The company, which is part of industry body Itri’s traceability scheme, says it has written to all its suppliers of tin concentrates from the Democratic Republic of Congo (DRC) asking for written clarification of the legitimacy of their trading operations.
LME tin gains 2.4% as Itri predicts DRC embargo- 09 November 2010
Tin exceeded its opening price by 2.4% in Tuesday's official trading on the London Metal Exchange, a day after industry body Itri announced that the market will refuse to accept untraceable material from the Democratic Republic of Congo and surrounding countries from April 2011.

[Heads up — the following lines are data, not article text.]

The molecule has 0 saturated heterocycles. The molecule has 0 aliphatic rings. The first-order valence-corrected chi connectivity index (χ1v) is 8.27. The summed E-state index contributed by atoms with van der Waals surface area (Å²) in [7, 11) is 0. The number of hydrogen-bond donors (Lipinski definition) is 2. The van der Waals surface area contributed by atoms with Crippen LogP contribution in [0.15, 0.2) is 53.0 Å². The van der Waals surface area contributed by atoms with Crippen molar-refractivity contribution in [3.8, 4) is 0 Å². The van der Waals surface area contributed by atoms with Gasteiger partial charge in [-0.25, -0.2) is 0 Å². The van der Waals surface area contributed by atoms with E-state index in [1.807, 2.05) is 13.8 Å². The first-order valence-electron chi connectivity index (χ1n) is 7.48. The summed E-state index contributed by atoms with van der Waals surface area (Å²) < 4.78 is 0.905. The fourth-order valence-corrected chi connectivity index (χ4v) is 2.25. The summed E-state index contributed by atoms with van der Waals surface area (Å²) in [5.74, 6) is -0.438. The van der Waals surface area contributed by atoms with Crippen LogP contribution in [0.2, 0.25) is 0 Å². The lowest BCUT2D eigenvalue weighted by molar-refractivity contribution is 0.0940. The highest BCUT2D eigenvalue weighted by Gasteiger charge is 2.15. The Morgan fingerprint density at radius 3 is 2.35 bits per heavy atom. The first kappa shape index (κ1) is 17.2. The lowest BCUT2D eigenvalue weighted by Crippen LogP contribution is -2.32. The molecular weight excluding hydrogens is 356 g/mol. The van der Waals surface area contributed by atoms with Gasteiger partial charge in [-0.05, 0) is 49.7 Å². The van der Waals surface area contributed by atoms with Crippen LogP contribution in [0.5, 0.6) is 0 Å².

“It will add more flame to the fire, especially if you’re a bit short,” a category II trader told MB.
US conflict mineral rules will create DRC embargo: Itri - 08 November 2010
US regulations around conflict minerals will impose an effective embargo on tin- and tantalum-containing minerals from parts of central Africa when they are implemented in April, tin industry body Itri announced on Monday.
Itri and the Tantalum-Niobium Study Group (TIC) have been forced to set a March 2011 deadline on their iTSCi traceability programme, and the material they cannot tag in time will be unacceptable to the market, Itri said.
***SPOTLIGHT: OECD guide on conflict minerals will support US rules -08 November 2010
The Organisation for Economic Co-operation & Development’s (OECD) guidelines on conflict minerals, scheduled for approval this month and official recommendation in January 2011, will be read carefully by tantalum market participants long plagued by controversy around mining in the Democratic Republic of Congo.